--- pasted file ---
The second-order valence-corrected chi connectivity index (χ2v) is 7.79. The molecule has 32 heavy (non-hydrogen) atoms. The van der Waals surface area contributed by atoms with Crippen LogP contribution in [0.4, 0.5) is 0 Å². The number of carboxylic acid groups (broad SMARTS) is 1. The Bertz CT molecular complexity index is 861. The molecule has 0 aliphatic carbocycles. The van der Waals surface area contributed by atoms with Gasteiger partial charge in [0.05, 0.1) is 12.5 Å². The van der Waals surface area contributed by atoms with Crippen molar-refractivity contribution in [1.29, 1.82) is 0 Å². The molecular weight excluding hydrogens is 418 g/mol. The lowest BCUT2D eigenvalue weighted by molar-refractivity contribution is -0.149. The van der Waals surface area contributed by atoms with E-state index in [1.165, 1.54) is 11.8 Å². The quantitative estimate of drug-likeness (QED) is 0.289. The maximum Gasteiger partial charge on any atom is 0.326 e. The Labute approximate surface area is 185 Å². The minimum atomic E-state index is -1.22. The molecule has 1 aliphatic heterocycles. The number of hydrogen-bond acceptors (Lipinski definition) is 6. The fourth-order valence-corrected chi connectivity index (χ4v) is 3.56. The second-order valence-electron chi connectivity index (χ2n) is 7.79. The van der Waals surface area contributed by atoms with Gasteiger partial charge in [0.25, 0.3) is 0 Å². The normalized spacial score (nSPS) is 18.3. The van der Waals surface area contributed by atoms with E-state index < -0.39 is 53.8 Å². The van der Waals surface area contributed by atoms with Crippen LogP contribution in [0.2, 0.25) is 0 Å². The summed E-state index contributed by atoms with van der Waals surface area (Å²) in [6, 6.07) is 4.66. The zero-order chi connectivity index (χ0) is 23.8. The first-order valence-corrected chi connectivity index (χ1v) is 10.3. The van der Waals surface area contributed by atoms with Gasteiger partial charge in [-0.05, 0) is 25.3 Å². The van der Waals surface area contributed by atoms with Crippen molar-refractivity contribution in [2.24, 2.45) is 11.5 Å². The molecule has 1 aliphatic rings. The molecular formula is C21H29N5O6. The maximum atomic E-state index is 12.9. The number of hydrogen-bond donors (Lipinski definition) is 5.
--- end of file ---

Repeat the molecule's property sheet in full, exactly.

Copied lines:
The second-order valence-corrected chi connectivity index (χ2v) is 7.79. The molecule has 32 heavy (non-hydrogen) atoms. The van der Waals surface area contributed by atoms with Crippen LogP contribution in [0.4, 0.5) is 0 Å². The number of carboxylic acid groups (broad SMARTS) is 1. The Bertz CT molecular complexity index is 861. The molecule has 0 aliphatic carbocycles. The van der Waals surface area contributed by atoms with Gasteiger partial charge in [0.05, 0.1) is 12.5 Å². The van der Waals surface area contributed by atoms with Crippen molar-refractivity contribution in [1.29, 1.82) is 0 Å². The molecular weight excluding hydrogens is 418 g/mol. The lowest BCUT2D eigenvalue weighted by molar-refractivity contribution is -0.149. The van der Waals surface area contributed by atoms with E-state index in [1.165, 1.54) is 11.8 Å². The quantitative estimate of drug-likeness (QED) is 0.289. The maximum Gasteiger partial charge on any atom is 0.326 e. The Labute approximate surface area is 185 Å². The minimum atomic E-state index is -1.22. The molecule has 1 aliphatic heterocycles. The number of hydrogen-bond acceptors (Lipinski definition) is 6. The fourth-order valence-corrected chi connectivity index (χ4v) is 3.56. The second-order valence-electron chi connectivity index (χ2n) is 7.79. The van der Waals surface area contributed by atoms with Gasteiger partial charge in [0.25, 0.3) is 0 Å². The normalized spacial score (nSPS) is 18.3. The van der Waals surface area contributed by atoms with E-state index < -0.39 is 53.8 Å². The van der Waals surface area contributed by atoms with Crippen LogP contribution in [0.2, 0.25) is 0 Å². The summed E-state index contributed by atoms with van der Waals surface area (Å²) in [6, 6.07) is 4.66. The zero-order chi connectivity index (χ0) is 23.8. The first-order valence-corrected chi connectivity index (χ1v) is 10.3. The van der Waals surface area contributed by atoms with Gasteiger partial charge in [-0.05, 0) is 25.3 Å². The van der Waals surface area contributed by atoms with Crippen molar-refractivity contribution in [2.24, 2.45) is 11.5 Å². The molecule has 1 aliphatic rings. The molecular formula is C21H29N5O6. The maximum atomic E-state index is 12.9. The number of hydrogen-bond donors (Lipinski definition) is 5.